Armistice ends fighting in Korean War

27 July 1953

New Zealand memorial in South Korea, 2010 (Ministry of Foreign Affairs and Trade)

After lengthy negotiations, representatives of North Korea and the United Nations signed an armistice on the ceasefire line between North and South Korea.

New Zealand’s thousand-strong Kayforce had arrived in South Korea in December 1950 to join the UN’s ‘police action’ against North Korean invaders. The Kiwis joined the 27th British Commonwealth Infantry Brigade in January 1951 and took part in operations in which the UN forces fought their way back across the 38th parallel into North Korea.

In April 1951 the Chinese, who had intervened to save North Korea from defeat, launched a massive offensive. The Commonwealth Brigade fought a defensive battle against a Chinese division at Kap’yong. Filling a gap in the UN line, the Royal New Zealand Artillery’s 16 Field Regiment played a vital supporting role. Although Kap’yong later had to be abandoned, the Chinese offensive in this sector was checked.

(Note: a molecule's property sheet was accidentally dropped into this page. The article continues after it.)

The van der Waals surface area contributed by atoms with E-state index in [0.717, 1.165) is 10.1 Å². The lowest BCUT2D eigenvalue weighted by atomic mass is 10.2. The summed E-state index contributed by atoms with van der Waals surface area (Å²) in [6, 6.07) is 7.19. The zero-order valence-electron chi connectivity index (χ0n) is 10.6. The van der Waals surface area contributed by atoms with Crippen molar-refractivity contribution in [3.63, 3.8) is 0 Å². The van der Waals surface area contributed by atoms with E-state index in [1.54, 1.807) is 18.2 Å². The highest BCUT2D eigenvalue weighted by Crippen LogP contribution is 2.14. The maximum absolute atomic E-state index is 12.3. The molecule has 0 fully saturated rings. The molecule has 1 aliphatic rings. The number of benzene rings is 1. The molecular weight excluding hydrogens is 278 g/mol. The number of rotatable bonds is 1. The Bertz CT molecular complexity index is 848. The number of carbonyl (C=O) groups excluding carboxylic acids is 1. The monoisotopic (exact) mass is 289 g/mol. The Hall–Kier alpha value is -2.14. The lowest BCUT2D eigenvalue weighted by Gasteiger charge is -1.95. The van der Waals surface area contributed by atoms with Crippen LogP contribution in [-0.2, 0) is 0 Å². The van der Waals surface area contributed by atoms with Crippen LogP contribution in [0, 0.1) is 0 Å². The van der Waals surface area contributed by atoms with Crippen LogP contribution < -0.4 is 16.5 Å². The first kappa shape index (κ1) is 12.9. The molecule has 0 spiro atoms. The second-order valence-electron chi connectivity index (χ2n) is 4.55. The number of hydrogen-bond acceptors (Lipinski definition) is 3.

About 4700 men served with Kayforce and 1300 on Royal New Zealand Navy frigates during New Zealand’s seven-year involvement in Korea. Forty-five men lost their lives, 33 of them (including two naval personnel) during the war.

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